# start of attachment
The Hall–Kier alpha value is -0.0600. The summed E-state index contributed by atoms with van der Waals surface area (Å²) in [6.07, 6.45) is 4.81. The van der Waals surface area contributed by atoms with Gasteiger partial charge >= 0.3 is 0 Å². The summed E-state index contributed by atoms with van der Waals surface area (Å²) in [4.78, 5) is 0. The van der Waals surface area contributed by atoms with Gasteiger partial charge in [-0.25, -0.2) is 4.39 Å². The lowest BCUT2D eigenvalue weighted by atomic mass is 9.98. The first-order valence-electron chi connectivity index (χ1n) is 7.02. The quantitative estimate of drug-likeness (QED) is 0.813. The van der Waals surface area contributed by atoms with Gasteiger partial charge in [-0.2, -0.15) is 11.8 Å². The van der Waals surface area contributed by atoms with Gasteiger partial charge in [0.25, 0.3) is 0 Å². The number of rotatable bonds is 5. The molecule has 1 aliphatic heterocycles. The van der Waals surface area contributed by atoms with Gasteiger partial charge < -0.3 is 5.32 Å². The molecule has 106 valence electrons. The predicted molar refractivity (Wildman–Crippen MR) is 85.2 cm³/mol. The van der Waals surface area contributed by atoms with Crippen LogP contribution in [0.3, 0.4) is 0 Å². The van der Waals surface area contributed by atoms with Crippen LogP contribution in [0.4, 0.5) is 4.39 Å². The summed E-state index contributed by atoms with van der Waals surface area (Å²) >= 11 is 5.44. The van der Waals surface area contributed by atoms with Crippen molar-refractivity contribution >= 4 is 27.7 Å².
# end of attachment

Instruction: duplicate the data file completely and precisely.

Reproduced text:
The Hall–Kier alpha value is -0.0600. The summed E-state index contributed by atoms with van der Waals surface area (Å²) in [6.07, 6.45) is 4.81. The van der Waals surface area contributed by atoms with Gasteiger partial charge >= 0.3 is 0 Å². The summed E-state index contributed by atoms with van der Waals surface area (Å²) in [4.78, 5) is 0. The van der Waals surface area contributed by atoms with Gasteiger partial charge in [-0.25, -0.2) is 4.39 Å². The lowest BCUT2D eigenvalue weighted by atomic mass is 9.98. The first-order valence-electron chi connectivity index (χ1n) is 7.02. The quantitative estimate of drug-likeness (QED) is 0.813. The van der Waals surface area contributed by atoms with Gasteiger partial charge in [-0.2, -0.15) is 11.8 Å². The van der Waals surface area contributed by atoms with Gasteiger partial charge in [0.25, 0.3) is 0 Å². The number of rotatable bonds is 5. The molecule has 1 aliphatic heterocycles. The van der Waals surface area contributed by atoms with Gasteiger partial charge < -0.3 is 5.32 Å². The molecule has 106 valence electrons. The predicted molar refractivity (Wildman–Crippen MR) is 85.2 cm³/mol. The van der Waals surface area contributed by atoms with Crippen LogP contribution in [0.3, 0.4) is 0 Å². The van der Waals surface area contributed by atoms with Crippen LogP contribution in [0.4, 0.5) is 4.39 Å². The summed E-state index contributed by atoms with van der Waals surface area (Å²) >= 11 is 5.44. The van der Waals surface area contributed by atoms with Crippen molar-refractivity contribution >= 4 is 27.7 Å².